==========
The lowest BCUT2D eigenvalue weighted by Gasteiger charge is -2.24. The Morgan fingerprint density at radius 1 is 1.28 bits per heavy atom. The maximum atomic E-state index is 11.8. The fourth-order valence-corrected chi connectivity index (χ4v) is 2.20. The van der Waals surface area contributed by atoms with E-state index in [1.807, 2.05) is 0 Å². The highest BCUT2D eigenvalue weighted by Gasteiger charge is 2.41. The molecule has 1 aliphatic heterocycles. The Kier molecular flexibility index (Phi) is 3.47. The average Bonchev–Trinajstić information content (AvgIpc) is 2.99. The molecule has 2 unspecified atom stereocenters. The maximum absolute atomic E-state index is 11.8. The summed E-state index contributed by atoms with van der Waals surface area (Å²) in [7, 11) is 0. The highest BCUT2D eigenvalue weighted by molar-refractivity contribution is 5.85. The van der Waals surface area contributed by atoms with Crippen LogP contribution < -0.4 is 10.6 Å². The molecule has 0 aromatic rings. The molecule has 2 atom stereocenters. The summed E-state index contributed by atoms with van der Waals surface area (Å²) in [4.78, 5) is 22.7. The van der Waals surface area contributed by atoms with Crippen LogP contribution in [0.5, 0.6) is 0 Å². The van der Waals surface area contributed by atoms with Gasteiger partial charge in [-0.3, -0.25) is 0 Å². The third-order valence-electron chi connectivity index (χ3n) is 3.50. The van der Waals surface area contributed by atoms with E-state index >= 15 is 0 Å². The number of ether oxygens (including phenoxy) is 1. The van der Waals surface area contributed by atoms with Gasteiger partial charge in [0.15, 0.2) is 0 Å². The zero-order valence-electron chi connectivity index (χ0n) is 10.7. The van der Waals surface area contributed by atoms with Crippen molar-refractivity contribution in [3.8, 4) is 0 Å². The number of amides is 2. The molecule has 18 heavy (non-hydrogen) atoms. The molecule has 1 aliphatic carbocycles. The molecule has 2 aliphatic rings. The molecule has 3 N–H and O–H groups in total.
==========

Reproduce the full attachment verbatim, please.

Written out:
The lowest BCUT2D eigenvalue weighted by Gasteiger charge is -2.24. The Morgan fingerprint density at radius 1 is 1.28 bits per heavy atom. The maximum atomic E-state index is 11.8. The fourth-order valence-corrected chi connectivity index (χ4v) is 2.20. The van der Waals surface area contributed by atoms with E-state index in [1.807, 2.05) is 0 Å². The highest BCUT2D eigenvalue weighted by Gasteiger charge is 2.41. The molecule has 1 aliphatic heterocycles. The Kier molecular flexibility index (Phi) is 3.47. The average Bonchev–Trinajstić information content (AvgIpc) is 2.99. The molecule has 2 unspecified atom stereocenters. The maximum absolute atomic E-state index is 11.8. The summed E-state index contributed by atoms with van der Waals surface area (Å²) in [7, 11) is 0. The highest BCUT2D eigenvalue weighted by molar-refractivity contribution is 5.85. The van der Waals surface area contributed by atoms with Crippen LogP contribution < -0.4 is 10.6 Å². The molecule has 0 aromatic rings. The molecule has 2 atom stereocenters. The summed E-state index contributed by atoms with van der Waals surface area (Å²) in [4.78, 5) is 22.7. The van der Waals surface area contributed by atoms with Crippen LogP contribution in [0.5, 0.6) is 0 Å². The van der Waals surface area contributed by atoms with Gasteiger partial charge in [-0.3, -0.25) is 0 Å². The third-order valence-electron chi connectivity index (χ3n) is 3.50. The van der Waals surface area contributed by atoms with E-state index >= 15 is 0 Å². The number of ether oxygens (including phenoxy) is 1. The van der Waals surface area contributed by atoms with Gasteiger partial charge in [0.15, 0.2) is 0 Å². The zero-order valence-electron chi connectivity index (χ0n) is 10.7. The van der Waals surface area contributed by atoms with Crippen molar-refractivity contribution in [3.8, 4) is 0 Å². The number of amides is 2. The molecule has 18 heavy (non-hydrogen) atoms. The molecule has 1 aliphatic carbocycles. The molecule has 2 aliphatic rings. The molecule has 3 N–H and O–H groups in total.